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The #1 thing a nurse needs (to avoid becoming a patient!)

Image: Thinkstock | Far Eastern Cookery

For nurses who are at high risk for chronic back pain and other injuries that result from tight, overstrained muscles, loading your diet full of anti-inflammatories on a daily basis is a MUST to keep yourself out of the hospital bed.

Anti-inflammatories keep your arteries young and less likely to clog, your skin from turning red or scaly and your nasal passages from becoming blocked.

As nurses, you know there are plenty of pharmaceutical anti-inflammatories like aspirin, acetaminophen and steroids (for example, hydrocortisone cream) that are designed to keep swelling down and reduce redness.

A high-impact profession like nursing can cause inflammation within the body such as bursitis and tendonitis. Over the course of your career, inflammation inside your body can be very damaging if it continues over many months or years. According to Dr. Oz, “Inflammation, a process meant to heal, can often become a danger; chronic inflammation causes heart attacks, stroke—and even cancer.”

From Dr. Nicholas Perricone’s book Forever Young, I learned that “the key to preventing accelerated aging and age-related diseases is controlling inflammation.” I look to food to help fight inflammation before I reach for the medicine cabinet—and of course I’m not the only one to do so. Noted Indian scientist Bharat B. Aggarwal, PhD, wrote in his book Healing Spices, “Oxidation and inflammation are the evil twins that cause many chronic diseases including heart disease, type 2 diabetes, Alzheimer’s, cancer and arthritis,” and he discusses ways that his country’s native spices help heal the body, like turmeric, ginger and cardamom.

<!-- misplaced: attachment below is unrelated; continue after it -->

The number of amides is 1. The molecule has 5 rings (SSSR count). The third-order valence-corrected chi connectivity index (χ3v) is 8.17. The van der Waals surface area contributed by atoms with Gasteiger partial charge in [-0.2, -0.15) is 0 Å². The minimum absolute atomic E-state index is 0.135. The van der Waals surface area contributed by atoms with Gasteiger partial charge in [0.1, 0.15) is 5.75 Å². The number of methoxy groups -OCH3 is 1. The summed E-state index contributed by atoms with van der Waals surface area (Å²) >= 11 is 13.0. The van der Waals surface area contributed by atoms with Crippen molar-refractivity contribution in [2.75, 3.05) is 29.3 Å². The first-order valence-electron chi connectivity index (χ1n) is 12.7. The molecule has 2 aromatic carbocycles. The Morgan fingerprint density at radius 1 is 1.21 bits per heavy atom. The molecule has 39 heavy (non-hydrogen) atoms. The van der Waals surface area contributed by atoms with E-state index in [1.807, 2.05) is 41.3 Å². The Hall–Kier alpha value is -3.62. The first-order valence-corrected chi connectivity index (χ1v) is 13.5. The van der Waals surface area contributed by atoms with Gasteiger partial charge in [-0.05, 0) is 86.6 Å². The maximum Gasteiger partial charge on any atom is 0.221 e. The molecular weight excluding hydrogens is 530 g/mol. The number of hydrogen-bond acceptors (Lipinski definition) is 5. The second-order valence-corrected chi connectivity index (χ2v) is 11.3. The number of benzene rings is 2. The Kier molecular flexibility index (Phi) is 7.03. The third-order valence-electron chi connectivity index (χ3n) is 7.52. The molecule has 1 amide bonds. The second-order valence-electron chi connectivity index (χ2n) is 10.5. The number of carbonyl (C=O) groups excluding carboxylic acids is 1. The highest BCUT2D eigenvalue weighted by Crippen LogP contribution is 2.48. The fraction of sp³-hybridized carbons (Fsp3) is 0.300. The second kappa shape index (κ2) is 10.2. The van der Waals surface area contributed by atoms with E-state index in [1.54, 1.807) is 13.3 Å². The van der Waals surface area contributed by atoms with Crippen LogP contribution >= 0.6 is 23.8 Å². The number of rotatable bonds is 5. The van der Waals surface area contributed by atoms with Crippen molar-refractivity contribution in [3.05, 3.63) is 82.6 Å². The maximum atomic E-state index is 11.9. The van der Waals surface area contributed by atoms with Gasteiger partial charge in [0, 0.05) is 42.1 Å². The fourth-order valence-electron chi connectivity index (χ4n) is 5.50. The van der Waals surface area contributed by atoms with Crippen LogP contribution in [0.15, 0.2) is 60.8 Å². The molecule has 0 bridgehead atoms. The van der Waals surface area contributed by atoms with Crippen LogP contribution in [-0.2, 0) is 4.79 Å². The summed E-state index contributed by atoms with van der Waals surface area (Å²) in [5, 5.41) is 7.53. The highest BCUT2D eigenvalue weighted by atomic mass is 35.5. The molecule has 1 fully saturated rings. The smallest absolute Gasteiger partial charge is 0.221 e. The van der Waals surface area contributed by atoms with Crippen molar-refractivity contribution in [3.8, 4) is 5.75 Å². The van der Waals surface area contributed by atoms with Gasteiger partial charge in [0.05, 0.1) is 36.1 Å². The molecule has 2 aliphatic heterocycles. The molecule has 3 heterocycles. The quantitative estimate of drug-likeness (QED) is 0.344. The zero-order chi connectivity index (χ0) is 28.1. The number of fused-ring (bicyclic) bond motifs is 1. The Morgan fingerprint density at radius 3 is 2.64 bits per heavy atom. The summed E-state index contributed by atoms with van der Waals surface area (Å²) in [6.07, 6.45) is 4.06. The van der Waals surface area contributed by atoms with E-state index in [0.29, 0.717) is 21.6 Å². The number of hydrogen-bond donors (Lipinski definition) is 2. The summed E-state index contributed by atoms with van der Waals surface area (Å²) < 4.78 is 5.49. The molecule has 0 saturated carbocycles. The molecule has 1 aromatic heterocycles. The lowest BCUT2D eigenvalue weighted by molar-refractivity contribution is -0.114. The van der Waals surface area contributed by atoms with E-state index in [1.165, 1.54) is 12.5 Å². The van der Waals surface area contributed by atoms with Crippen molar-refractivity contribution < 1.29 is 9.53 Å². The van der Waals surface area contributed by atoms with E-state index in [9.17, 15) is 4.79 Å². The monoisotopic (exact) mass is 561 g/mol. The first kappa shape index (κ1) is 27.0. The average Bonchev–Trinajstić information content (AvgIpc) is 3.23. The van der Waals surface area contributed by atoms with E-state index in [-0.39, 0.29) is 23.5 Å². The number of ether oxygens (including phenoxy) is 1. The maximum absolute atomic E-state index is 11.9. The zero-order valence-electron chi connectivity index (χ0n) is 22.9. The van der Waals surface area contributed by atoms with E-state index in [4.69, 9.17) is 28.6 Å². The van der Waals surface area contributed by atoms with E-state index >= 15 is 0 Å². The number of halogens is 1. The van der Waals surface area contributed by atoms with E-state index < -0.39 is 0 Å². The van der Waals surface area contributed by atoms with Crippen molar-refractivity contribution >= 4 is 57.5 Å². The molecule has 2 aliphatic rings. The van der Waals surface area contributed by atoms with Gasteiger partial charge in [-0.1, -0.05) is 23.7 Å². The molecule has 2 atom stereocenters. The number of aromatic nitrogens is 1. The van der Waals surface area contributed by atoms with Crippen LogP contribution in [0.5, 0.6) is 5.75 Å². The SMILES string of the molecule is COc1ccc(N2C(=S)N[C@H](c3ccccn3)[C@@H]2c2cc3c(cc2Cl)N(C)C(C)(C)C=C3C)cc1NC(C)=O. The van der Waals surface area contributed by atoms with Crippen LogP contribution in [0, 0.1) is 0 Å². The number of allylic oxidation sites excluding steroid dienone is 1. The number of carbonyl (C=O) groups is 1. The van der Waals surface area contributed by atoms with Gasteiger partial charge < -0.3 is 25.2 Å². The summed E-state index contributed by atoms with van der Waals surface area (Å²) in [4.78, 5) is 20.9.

Incorporating anti-inflammatories into your diet doesn’t have to be a chore for your taste buds. Try dressing up a dessert like an apple-pear tart with liberal amounts of cinnamon, an anti-inflammatory spice, or kick back after a long shift with a nonalcoholic mojito drink (because mint is also a wonderful way to reduce swelling). Many other foods have anti-inflammatory properties. Fish, soybeans and whole grains are laden with omega-3 fatty acids, which naturally reduce swelling and irritation inside our arteries. See the “Resveratrol Suppresses Inflammation” report to read details about how resveratrol, a “foodtrient” found in red wine(!), cranberries and grapes, reduces inflammation in the body, too.

Anti-inflammatory (and anti-aging!) foods and spices to try:

  • turmeric
  • garlic
  • ginger
  • chili pepper
  • cilantro
  • parsley
  • mustard
  • cinnamon
  • mint

The best way to take care of your patients is to take care of yourself first. Start by nourishing your body with foods that can help you sustain you through your work and your life. The world will thank you for it! Be well, nurses!

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Grace O

Combining her passion for food and a lifelong commitment to promoting a healthy lifestyle, Grace O has created FoodTrients®, a unique program for optimizing wellness. Grace O is a fusion chef with a mission: to cook up recipes for sustaining a long and joyful life that are built on a foundation of anti-aging science and her work in the health care industry. Mixing foods and unique flavors culled from a lifetime of travels from Asia to Europe and America, Grace O encourages young and old to celebrate a full life that embraces diversity. Lifestyle tips, age-defying recipes, and secrets of the healing properties of food are the centerpiece of FoodTrients™–all available through cookbooks, e-newsletters, and FoodTrients.com.
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One Response to The #1 thing a nurse needs (to avoid becoming a patient!)

  1. cwestwoman

    Very true. After being a nurse for 40 years, I can no longer stand on my feet for very long, much less do patient care or lifting. Jobs that don’t require this are few and far between. I am currently looking for work.

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